By the way, nearly half of the visitors to the US site say they plan to add “Italian” flavors to their Thanksgiving meal. (Italian is America's most popular ethnic cuisine; if you combine Mexican, Spanish and Cuban, Latin flavors would be in second place, followed by German and French.) But there's little unanimity on the rest of the meal.

In fact, provides a fascinating, state-by-state breakdown of what's going to be on the Thanksgiving table.

For example, the most popular appetizer in the western states, New England and Florida is stuffed mushrooms; in the Great Plains, it's cheese balls, while Pennsylvania goes for pumpkin dip. The stuffed mushroom states also swear by apple pie, while, not unexpectedly, it's sweet potato pie in the South. The Midwest goes for pumpkin, while Texas prefers to end with pecan.

One variation or other of a green bean casserole ends up on virtually every table in the country except for Texas, where they serve some sort of rice casserole. Nearly everyone goes for mashed potatoes, except Louisiana (au gratin). The Allrecipes favorite is called “The Best Mashed Potatoes” and calls for Yukon Golds, butter, cream cheese and Parmesan.

There's unanimity on the cranberry sauce, however. The odd notion of a sweet fruit to accompany the holiday fowl dates back to Pilgrim times, and provides an annual bonanza for the Ocean Spray cooperative. It strikes many foreign visitors as strange, though. The French, for example, spice up their roast chicken with a dash of hot mustard, and their cold chicken with mayonnaise. Italians use mustard and sweet fruit in their mostarda, but no cranberries. Ocean Spray's French language website (mais oui! Of course they have one) doesn't bother trying to decide whether to translate the name as canneberge (Quebecois) or airelle (Parisian); it's simply le cranberry.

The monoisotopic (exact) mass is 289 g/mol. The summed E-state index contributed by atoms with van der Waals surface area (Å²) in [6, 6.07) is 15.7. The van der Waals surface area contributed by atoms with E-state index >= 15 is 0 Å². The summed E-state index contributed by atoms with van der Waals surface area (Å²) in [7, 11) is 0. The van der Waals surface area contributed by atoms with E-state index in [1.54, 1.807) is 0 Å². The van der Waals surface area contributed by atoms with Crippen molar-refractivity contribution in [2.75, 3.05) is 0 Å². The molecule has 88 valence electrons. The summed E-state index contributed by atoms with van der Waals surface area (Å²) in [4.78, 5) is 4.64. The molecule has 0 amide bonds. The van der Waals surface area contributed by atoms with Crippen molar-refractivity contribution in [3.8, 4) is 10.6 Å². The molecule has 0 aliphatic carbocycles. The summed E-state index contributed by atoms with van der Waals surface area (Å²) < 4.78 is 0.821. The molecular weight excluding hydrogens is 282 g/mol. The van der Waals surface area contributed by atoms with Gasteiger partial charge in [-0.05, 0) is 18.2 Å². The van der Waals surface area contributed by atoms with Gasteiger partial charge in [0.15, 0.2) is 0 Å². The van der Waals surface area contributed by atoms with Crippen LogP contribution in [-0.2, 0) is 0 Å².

But we digress. It is in the stuffing that we see the greatest regional variations. The western states and New England prefer a traditional sausage dressing. Cornbread is the choice of the southern states, from New Mexico to Florida, while there's a band of states across the heartland, from Utah to Pennsylvania, that prefer straightforward bread-&-celery stuffing. The Plains states, along with Idaho, go for a mushroom stuffing. There are variations, to be sure, the most popular of which would be the addition of oysters to the stuffing. At the first feasts, going back some 400 years now, bivalves were plentiful along coastal waters, and fowl was a mealtime extravagance; the oysters would have been added almost as filler.

Gravy? A touchy subject. Make-ahead (with turkey wings, perhaps?) or last-minute (great drippings, but risk of lumps?), there's no easy answer. In fact, lumpy gravy is the number one cause for calls to the Allrecipes help line. Adding canned soup or a powdered mix is sort of cheating, but adding mushrooms is okay. Giblets, yes or no? Up to you. A slug of sherry or Marsala? You bet!

Finally, a countdown video. There's an annoying commercial first, but the three-minute summary of what to do when is pleasantly reassuring. Especially the break, mid-afternoon, for a glass of wine.

Oh, about the Butterball “shortage”? Doubtful. Allrecipes doesn't keep track of individual producers, only that its readers want humanely raised, hormone free birds, but Mother Jones calls bullfeathers.


Please support independent local news for all.

We rely on donations from readers like you to sustain Crosscut's in-depth reporting on issues critical to the PNW.


About the Authors & Contributors

Ronald Holden

Ronald Holden

Ronald Holden is a regular Crosscut contributor. His new book, published this month, is titled “HOME GROWN Seattle: 101 True Tales of Local Food & Drink." (Belltown Media. $17.95).